Only about half of adults in the United States are meeting physical activity guidelines set by the Centers for Disease Control and Prevention, new research shows.
The report, published Thursday by the CDC looked at the percentage of American adults aged 18 and older who are getting 150 minutes of moderate exercise and two days of muscle strengthening per week.
Moderate exercise includes any activity that gets the heart beating faster and muscle strengthening includes anything that makes muscles work harder than usual.
Researchers analyzed data from the 2020 National Health Interview Survey data to see if adults were meeting the guidelines across regions of the U.S. and in urban vs. rural areas.
Just 46.9% of adults across the country are currently meeting one of those guidelines.
The team then compared differences in meeting guidelines in the Northeast, Midwest, South and West.
Adults living in the West were the most likely to meet both guidelines with 28.5% performing the weekly recommended guidelines. Meanwhile adults in the South were the least likely at 22%.
The same held true when breaking up the guidelines into two sections: aerobic and muscle-strengthening.
Those living in the West were most likely to meet both with 52% performing 150 minutes of aerobic exercise a week and 35.3% performing strength training two days a week.
Southern adults were the least likely with 43.3% meeting aerobic guidelines and 29% meeting strength training guidelines.
When it came to seeing who was meeting guidelines by urban-rural classification, adults in large central metros -- such as New York City, Chicago and Miami -- were the most likely to meet both guidelines at 27.8%. These adults were also most likely to meet individual guidelines with 50% for aerobic and 35.2% for muscle-training.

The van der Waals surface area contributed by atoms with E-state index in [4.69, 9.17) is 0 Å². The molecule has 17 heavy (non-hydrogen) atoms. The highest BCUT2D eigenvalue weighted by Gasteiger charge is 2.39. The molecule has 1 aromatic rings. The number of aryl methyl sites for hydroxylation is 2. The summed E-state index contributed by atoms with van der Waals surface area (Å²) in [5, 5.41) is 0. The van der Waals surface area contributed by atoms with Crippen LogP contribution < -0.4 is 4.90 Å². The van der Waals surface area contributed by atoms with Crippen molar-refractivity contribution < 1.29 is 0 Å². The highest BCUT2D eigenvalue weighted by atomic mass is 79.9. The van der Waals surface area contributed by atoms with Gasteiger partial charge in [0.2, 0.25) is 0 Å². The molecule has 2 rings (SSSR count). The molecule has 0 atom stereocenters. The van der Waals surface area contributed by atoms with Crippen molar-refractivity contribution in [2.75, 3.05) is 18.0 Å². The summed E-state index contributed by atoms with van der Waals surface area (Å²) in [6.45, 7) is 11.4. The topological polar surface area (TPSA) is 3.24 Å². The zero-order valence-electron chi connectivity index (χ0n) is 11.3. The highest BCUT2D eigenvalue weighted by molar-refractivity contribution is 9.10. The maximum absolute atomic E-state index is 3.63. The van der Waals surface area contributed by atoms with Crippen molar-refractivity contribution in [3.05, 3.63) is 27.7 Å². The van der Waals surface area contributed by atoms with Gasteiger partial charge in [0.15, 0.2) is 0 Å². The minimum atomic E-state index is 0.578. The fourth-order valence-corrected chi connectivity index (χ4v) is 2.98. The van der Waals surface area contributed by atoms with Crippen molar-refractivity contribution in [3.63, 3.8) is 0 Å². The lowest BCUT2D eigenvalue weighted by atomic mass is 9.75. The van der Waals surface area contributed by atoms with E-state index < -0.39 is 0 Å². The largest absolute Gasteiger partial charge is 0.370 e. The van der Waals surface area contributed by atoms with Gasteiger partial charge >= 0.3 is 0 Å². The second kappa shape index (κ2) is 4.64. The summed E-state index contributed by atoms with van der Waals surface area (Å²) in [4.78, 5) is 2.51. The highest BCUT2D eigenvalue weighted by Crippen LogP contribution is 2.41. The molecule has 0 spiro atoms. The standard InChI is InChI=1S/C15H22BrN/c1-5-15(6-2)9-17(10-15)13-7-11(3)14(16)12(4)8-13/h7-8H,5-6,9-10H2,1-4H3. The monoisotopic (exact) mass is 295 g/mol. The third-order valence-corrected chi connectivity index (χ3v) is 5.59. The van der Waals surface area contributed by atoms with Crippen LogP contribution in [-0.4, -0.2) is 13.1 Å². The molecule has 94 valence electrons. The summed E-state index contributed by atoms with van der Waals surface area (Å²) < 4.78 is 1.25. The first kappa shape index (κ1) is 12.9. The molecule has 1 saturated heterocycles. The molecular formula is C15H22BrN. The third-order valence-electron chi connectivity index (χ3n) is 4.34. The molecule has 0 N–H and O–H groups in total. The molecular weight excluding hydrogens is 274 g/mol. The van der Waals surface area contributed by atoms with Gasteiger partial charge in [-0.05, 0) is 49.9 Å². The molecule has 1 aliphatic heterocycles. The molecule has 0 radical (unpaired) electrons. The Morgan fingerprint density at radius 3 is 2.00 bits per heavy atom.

Adults in rural areas were the least likely with 16.2% meeting both, 38.2% meeting aerobic and 21.1% meeting muscle-strengthening.
Researchers say the findings are concerning because not getting enough physical training can lead to several diseases that increase the risk of death including obesity, heart disease, type 2 diabetes and cancer.
Meanwhile, physical activity has several health benefits such as improving sleep, cognition and bone and musculoskeletal health while reducing the risk of dementia, according to the CDC.
The U.S. has launched national efforts such as the CDC's "Active People, Healthy Nation," with a goal of helping 27 million Americans become more physically active by 2027. The U.S. Department of Health & Human Services has also launched "Move Your Way," encouraging Americans to start moving, adding that any amount is better than none.
However, such efforts "require ongoing, detailed surveillance to understand geographic disparities in meeting guidelines," according to the authors.
"This body of…evidence is important for understanding rural-urban disparities in physical activity and tracking the attainment of national objectives; however, it is only the first step," the team wrote in the report.
"A national paradigm shift is needed to build structural capacity through investments in human, informational, organizational, fiscal, and physical resources (and to implement policy, systems, and environment changes to impact population level physical activity across the United States, and especially outside of large metropolitan areas," they continued.